When we view the an issue as binary, when we draw a hard line, when we make proclamations, several thing happen:
- We lock ourselves (and everyone else) into a position.
- We ignore/discount the humanity of everyone involved.
- As a result, we make change impossible.
If we want change to happen, we have to allow breaking space into the situation. Black and white, good and evil, yes and no, don’t allow for change. Shades of grey, nuance, flexibility – these allow for change.
The model of justice we find in Norway or in parts of New Zealand are models of justice predicated on rehabilitation. They acknowledge the humanity of ALL involved parties. They are geared toward eventually bringing the offender back into the fold of the community. The rates of recidivism are much lower, and the community becomes stronger as a result.
If I take a binary stance on something, I have basically made an undesirable situation incapable of change. I am reinforcing the thing I do not want. I tighten the knot.
When I ask every morning for help in unraveling the knot tied by slavery, patriarchy, and oppression, I have to allow for some slack in that line, or all I’m doing is tightening the knot. I have to see humanity in every human being, or I turn them into static, unchanging archetypes.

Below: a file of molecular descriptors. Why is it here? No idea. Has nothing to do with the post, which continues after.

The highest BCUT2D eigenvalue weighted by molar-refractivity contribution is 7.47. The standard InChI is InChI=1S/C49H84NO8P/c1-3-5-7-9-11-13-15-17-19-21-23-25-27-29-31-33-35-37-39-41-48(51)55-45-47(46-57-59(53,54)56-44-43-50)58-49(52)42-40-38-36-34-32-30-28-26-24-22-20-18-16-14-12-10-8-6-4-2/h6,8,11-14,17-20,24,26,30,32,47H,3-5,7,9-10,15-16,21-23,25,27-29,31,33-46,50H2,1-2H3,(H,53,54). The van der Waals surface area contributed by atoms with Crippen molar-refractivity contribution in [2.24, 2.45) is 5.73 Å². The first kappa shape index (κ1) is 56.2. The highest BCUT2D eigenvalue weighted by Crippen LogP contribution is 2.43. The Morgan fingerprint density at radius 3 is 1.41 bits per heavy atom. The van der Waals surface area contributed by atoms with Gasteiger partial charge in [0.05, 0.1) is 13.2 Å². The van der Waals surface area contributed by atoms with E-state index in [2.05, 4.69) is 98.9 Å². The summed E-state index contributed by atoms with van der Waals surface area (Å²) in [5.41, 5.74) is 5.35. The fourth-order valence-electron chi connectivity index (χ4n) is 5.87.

A movement that provides an alternative model to binary thinking is Restorative Justice. It is interesting that, when I try to introduce the concepts to many Americans, there is a knee jerk, negative reaction. People actually recoil from the idea, which leads me to believe that they have an ego attachment to the binary model of the Universe, and the idea of allowing for the humanity of all involved threatens that paradigm. They are literally locking themselves further into their own trauma, rather than allowing for a new idea.
How about you? Are you willing to create space for change? Do you want to unlock your reality? What ego investments are you willing to sacrifice to create a new reality?